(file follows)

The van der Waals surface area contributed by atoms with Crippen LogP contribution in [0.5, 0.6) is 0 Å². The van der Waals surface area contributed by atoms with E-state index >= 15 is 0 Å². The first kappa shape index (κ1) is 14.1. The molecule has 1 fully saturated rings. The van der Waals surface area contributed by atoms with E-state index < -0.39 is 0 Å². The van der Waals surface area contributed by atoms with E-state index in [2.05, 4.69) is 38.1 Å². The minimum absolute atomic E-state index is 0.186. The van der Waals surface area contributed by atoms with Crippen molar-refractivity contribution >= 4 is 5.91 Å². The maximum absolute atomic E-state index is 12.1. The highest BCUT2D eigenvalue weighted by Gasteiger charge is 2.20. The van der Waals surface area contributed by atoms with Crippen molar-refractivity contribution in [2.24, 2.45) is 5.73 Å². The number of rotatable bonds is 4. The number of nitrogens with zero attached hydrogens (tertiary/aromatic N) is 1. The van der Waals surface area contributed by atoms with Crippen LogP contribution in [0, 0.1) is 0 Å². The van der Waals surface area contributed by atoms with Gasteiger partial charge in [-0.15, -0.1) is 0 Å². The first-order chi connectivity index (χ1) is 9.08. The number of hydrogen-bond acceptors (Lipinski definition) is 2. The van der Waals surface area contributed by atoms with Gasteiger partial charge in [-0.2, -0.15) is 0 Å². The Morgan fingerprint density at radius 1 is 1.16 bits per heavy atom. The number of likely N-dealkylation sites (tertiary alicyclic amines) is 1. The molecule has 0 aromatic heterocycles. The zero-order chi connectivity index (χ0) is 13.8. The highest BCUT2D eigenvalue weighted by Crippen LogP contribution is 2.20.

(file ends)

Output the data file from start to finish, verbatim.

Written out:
The van der Waals surface area contributed by atoms with Crippen LogP contribution in [0.5, 0.6) is 0 Å². The van der Waals surface area contributed by atoms with E-state index >= 15 is 0 Å². The first kappa shape index (κ1) is 14.1. The molecule has 1 fully saturated rings. The van der Waals surface area contributed by atoms with E-state index < -0.39 is 0 Å². The van der Waals surface area contributed by atoms with E-state index in [2.05, 4.69) is 38.1 Å². The minimum absolute atomic E-state index is 0.186. The van der Waals surface area contributed by atoms with Crippen molar-refractivity contribution >= 4 is 5.91 Å². The maximum absolute atomic E-state index is 12.1. The highest BCUT2D eigenvalue weighted by Gasteiger charge is 2.20. The van der Waals surface area contributed by atoms with Crippen molar-refractivity contribution in [2.24, 2.45) is 5.73 Å². The number of rotatable bonds is 4. The number of nitrogens with zero attached hydrogens (tertiary/aromatic N) is 1. The van der Waals surface area contributed by atoms with Crippen LogP contribution in [0, 0.1) is 0 Å². The van der Waals surface area contributed by atoms with Gasteiger partial charge in [-0.15, -0.1) is 0 Å². The first-order chi connectivity index (χ1) is 9.08. The number of hydrogen-bond acceptors (Lipinski definition) is 2. The van der Waals surface area contributed by atoms with Gasteiger partial charge in [-0.2, -0.15) is 0 Å². The Morgan fingerprint density at radius 1 is 1.16 bits per heavy atom. The number of likely N-dealkylation sites (tertiary alicyclic amines) is 1. The molecule has 0 aromatic heterocycles. The zero-order chi connectivity index (χ0) is 13.8. The highest BCUT2D eigenvalue weighted by Crippen LogP contribution is 2.20.